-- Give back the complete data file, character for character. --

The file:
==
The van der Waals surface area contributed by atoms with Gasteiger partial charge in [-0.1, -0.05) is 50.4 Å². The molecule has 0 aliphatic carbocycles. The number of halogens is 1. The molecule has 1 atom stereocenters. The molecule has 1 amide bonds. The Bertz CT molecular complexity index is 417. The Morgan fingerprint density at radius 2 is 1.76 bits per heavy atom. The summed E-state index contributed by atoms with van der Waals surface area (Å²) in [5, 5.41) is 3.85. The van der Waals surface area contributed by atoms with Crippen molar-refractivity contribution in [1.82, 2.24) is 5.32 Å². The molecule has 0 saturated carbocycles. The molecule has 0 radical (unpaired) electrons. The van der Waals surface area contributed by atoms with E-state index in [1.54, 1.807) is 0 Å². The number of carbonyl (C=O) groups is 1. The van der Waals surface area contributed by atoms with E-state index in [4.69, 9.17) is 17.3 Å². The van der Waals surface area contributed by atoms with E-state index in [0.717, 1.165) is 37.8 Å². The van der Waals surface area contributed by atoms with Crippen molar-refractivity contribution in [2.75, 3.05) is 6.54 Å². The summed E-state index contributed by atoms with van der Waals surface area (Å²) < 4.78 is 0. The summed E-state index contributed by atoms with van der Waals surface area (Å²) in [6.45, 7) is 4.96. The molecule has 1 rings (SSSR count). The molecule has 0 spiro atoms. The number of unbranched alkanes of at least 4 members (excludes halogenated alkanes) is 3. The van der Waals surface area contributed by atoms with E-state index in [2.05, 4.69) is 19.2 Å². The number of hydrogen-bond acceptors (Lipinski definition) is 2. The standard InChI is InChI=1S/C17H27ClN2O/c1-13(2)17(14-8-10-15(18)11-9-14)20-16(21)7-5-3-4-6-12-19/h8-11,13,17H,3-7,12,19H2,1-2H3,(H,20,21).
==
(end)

The van der Waals surface area contributed by atoms with Gasteiger partial charge in [-0.1, -0.05) is 50.4 Å². The molecule has 0 aliphatic carbocycles. The number of halogens is 1. The molecule has 1 atom stereocenters. The molecule has 1 amide bonds. The Bertz CT molecular complexity index is 417. The Morgan fingerprint density at radius 2 is 1.76 bits per heavy atom. The summed E-state index contributed by atoms with van der Waals surface area (Å²) in [5, 5.41) is 3.85. The van der Waals surface area contributed by atoms with Crippen molar-refractivity contribution in [1.82, 2.24) is 5.32 Å². The molecule has 0 saturated carbocycles. The molecule has 0 radical (unpaired) electrons. The van der Waals surface area contributed by atoms with E-state index in [1.54, 1.807) is 0 Å². The number of carbonyl (C=O) groups is 1. The van der Waals surface area contributed by atoms with E-state index in [4.69, 9.17) is 17.3 Å². The van der Waals surface area contributed by atoms with E-state index in [0.717, 1.165) is 37.8 Å². The van der Waals surface area contributed by atoms with Crippen molar-refractivity contribution in [2.75, 3.05) is 6.54 Å². The summed E-state index contributed by atoms with van der Waals surface area (Å²) < 4.78 is 0. The summed E-state index contributed by atoms with van der Waals surface area (Å²) in [6.45, 7) is 4.96. The molecule has 1 rings (SSSR count). The molecule has 0 spiro atoms. The number of unbranched alkanes of at least 4 members (excludes halogenated alkanes) is 3. The van der Waals surface area contributed by atoms with E-state index in [2.05, 4.69) is 19.2 Å². The number of hydrogen-bond acceptors (Lipinski definition) is 2. The standard InChI is InChI=1S/C17H27ClN2O/c1-13(2)17(14-8-10-15(18)11-9-14)20-16(21)7-5-3-4-6-12-19/h8-11,13,17H,3-7,12,19H2,1-2H3,(H,20,21).